A fascinating article in the March 7th issue of Science magazine describes how, when NASA's Cassini spacecraft skimmed within 300 miles of the Saturnian moon Rhea in November 2005, several instruments detected what appear to be a tenuous dust disk around it containing three thin, sparse rings.
I say "detected" the disk and rings because Cassini's cameras didn't see them. Instead, the encircling matter selectively absorbed electrons whizzing in Saturn's magnetosphere, causing "particle shadows" that the instruments recorded.
NASA and the European Space Agency jointly issued a press release about the Cassini result, but it doesn't nearly tell the whole story.
Instrument readings suggest that a thin disk of dust extends out to 4,000 miles (6,000 km), within which Rhea's gravity dominates that of Saturn. There'd been hints that something odd was happening near Rhea back in 1980, when Voyager 1 went by.
The 35-member team for the Science write-up argues that there's far too much dust to have simply been blasted from Rhea's surface by meteoritic impacts (some of which they expected). Nor can it be due to an extended gas atmosphere — none was detected. And nothing like this was seen during similarly close flybys of neighboring Tethys and Dione.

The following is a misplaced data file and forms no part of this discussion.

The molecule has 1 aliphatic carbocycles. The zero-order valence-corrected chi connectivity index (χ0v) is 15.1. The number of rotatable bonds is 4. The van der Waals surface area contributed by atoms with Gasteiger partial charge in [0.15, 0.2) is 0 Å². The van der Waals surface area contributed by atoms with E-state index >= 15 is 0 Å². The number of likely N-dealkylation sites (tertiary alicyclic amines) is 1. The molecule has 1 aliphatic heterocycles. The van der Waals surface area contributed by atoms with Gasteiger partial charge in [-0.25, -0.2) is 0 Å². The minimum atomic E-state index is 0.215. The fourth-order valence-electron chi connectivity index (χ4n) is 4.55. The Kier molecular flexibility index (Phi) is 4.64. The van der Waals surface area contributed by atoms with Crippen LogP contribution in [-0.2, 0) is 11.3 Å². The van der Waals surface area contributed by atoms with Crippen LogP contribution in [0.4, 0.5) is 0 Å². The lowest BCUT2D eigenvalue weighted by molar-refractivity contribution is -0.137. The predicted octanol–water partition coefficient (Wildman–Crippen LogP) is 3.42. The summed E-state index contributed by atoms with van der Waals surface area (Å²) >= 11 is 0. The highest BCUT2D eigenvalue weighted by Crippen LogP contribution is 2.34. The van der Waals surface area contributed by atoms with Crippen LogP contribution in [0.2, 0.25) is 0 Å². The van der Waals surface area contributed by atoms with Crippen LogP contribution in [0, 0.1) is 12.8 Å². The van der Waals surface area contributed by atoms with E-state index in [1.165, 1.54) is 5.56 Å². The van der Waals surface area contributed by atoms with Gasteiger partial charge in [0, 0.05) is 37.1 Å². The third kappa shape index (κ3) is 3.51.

One instrument recorded a trio of brief, sharp dips in magnetospheric electrons as the spacecraft approached Rhea and again as it sped away. These dropouts imply that Rhea has thin rings located roughly 1,000, 1,200, and 1,260 miles from its center (Rhea itself has a radius of 475 miles or 765 km.)
The team believes these rings could have existed stably around Rhea for many millions of years — long enough to have been created by a major impact with its icy surface some tens of millions of years ago or conceivably enduring since Rhea itself formed.
(For the record, this isn't the first time that charged-particle measurements have betrayed the presence of rings. Similar phenomena, recorded by Pioneer 11 as it swept close by Saturn in 1979, led to the discovery of the planet's F and G rings.)
But what I find most fascinating about this paper is that these ring particles are likely big — their mean diameter could be basketball size or larger — and the team estimates that the total mass involved is of order 10 million tons. Had Cassini passed through Rhea's equatorial plane (where the disk and rings most likely lie) rather than skirting just 125 miles south of it, this particular flyby might have had a much different, potentially catastrophic outcome.
After all, notes lead author Geraint Jones, "No one was expecting rings around a moon."